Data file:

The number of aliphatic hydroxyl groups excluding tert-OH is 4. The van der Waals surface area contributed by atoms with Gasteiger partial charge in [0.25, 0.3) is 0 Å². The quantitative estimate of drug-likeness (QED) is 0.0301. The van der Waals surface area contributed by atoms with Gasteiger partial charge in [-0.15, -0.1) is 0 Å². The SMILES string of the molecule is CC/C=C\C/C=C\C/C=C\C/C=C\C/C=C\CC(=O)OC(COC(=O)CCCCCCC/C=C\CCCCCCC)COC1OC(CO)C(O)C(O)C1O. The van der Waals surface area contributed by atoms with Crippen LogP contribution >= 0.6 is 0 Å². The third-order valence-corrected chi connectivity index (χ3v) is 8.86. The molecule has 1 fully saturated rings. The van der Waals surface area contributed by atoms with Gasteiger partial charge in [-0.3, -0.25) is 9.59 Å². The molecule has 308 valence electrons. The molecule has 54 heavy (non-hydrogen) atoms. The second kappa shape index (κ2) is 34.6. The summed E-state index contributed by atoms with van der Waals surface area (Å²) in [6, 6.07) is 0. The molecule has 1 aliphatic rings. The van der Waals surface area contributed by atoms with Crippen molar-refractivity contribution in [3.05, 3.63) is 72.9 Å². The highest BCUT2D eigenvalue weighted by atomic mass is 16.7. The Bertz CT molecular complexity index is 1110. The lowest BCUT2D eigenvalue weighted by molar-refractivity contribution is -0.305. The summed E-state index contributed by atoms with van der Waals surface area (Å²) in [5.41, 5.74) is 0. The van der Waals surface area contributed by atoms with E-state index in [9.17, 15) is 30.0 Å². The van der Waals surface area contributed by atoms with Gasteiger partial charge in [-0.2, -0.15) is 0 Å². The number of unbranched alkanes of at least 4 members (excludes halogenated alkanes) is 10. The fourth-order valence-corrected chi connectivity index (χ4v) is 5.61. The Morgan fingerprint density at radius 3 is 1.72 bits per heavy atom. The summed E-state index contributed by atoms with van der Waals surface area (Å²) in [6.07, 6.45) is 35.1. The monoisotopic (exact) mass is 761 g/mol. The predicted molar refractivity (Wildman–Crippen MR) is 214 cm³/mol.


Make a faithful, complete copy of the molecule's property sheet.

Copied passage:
The number of aliphatic hydroxyl groups excluding tert-OH is 4. The van der Waals surface area contributed by atoms with Gasteiger partial charge in [0.25, 0.3) is 0 Å². The quantitative estimate of drug-likeness (QED) is 0.0301. The van der Waals surface area contributed by atoms with Gasteiger partial charge in [-0.15, -0.1) is 0 Å². The SMILES string of the molecule is CC/C=C\C/C=C\C/C=C\C/C=C\C/C=C\CC(=O)OC(COC(=O)CCCCCCC/C=C\CCCCCCC)COC1OC(CO)C(O)C(O)C1O. The van der Waals surface area contributed by atoms with Crippen LogP contribution >= 0.6 is 0 Å². The third-order valence-corrected chi connectivity index (χ3v) is 8.86. The molecule has 1 fully saturated rings. The van der Waals surface area contributed by atoms with Gasteiger partial charge in [-0.3, -0.25) is 9.59 Å². The molecule has 308 valence electrons. The molecule has 54 heavy (non-hydrogen) atoms. The second kappa shape index (κ2) is 34.6. The summed E-state index contributed by atoms with van der Waals surface area (Å²) in [6, 6.07) is 0. The molecule has 1 aliphatic rings. The van der Waals surface area contributed by atoms with Crippen molar-refractivity contribution in [3.05, 3.63) is 72.9 Å². The highest BCUT2D eigenvalue weighted by atomic mass is 16.7. The Bertz CT molecular complexity index is 1110. The lowest BCUT2D eigenvalue weighted by molar-refractivity contribution is -0.305. The summed E-state index contributed by atoms with van der Waals surface area (Å²) in [5.41, 5.74) is 0. The van der Waals surface area contributed by atoms with E-state index in [9.17, 15) is 30.0 Å². The van der Waals surface area contributed by atoms with Gasteiger partial charge in [-0.2, -0.15) is 0 Å². The number of unbranched alkanes of at least 4 members (excludes halogenated alkanes) is 10. The fourth-order valence-corrected chi connectivity index (χ4v) is 5.61. The Morgan fingerprint density at radius 3 is 1.72 bits per heavy atom. The summed E-state index contributed by atoms with van der Waals surface area (Å²) in [6.07, 6.45) is 35.1. The monoisotopic (exact) mass is 761 g/mol. The predicted molar refractivity (Wildman–Crippen MR) is 214 cm³/mol.